Founded in 1791, the University of Vermont (UVM) is one of the oldest universities in the United States.
Located in Burlington, Vermont, UVM is home to more than 9,000 undergraduates and 1,300 graduate students. UVM has a pronounced focus on building a diverse and globally aware university community.
Vice Provost Annie Stevens leads the Division of Student Affairs, comprised of 176 full-time and 35 part-time staff members across many departments, including Academic Support Programs, the Center for Student Ethics & Standards, the Center for Health & Wellbeing, the Office of Student & Community Relations, and the Department of Student Life, among
When asked about the role of diversity and inclusion in her unit, Stevens shares, “Our focus on diversity and inclusion has made us a better organization in every aspect of our work. …We’ve been able to hire more diverse staff, and retain staff that are committed to social justice work.”
Believing that diverse staff positively impact the effectiveness of the division, she adds, “We have become
more collaborative and inclusive in our programs, policies and decision-making, and our ability to serve all students
has been broadened.”
Reflecting their commitment to diversity, the Division of Student Affairs launched a diversity series as a part
of professional staff development. Workshops and trainings are organized around one major focus: fostering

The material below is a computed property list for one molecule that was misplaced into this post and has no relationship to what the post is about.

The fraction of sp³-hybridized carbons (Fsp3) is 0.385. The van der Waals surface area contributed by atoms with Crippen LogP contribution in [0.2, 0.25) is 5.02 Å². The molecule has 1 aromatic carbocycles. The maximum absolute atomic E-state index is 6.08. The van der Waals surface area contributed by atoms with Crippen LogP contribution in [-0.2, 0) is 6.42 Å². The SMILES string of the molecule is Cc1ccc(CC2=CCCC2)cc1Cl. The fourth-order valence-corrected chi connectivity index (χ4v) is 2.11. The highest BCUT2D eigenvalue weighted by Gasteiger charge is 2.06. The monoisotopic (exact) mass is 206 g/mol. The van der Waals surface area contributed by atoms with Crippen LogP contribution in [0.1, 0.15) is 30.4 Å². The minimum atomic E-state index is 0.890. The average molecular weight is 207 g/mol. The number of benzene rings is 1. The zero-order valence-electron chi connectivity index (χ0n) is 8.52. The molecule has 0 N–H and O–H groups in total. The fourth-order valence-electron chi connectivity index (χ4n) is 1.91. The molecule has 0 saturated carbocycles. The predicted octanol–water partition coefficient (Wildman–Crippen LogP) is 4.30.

a community that is multiculturally inclusive, affirming and competent.
The division also supports travel to national conferences and institutes for professional staff, including the
Social Justice Training Institute (SJTI) and the National Conference on Race and Ethnicity (NCORE).
David Nestor, dean of students at UVM, says, “Promoting diversity and inclusion in our staff accelerates and deepens
our ability as an organization to serve all of our students in the most meaningful ways. If we want every student to be healthy, engaged and successful, promoting diversity and inclusion is essential in helping us achieve these goals.”
Indeed, promoting diversity and inclusion is deeply engrained in the organizational culture of student affairs at
Lacretia Flash, assistant dean for conduct, policy, and climate shares, “Our reputation for being a diverse and
multiculturally competent division comes from more than a decade of strong leadership, a clear vision for inclusiveness and a staff who take active steps to develop their multicultural competency.”
Their steadfast commitment to growing multicultural competence in their staff members is, in part, what makes
University of Vermont’s Division of Student Affairs one of this year’s “30+ Promising Places to Work in Student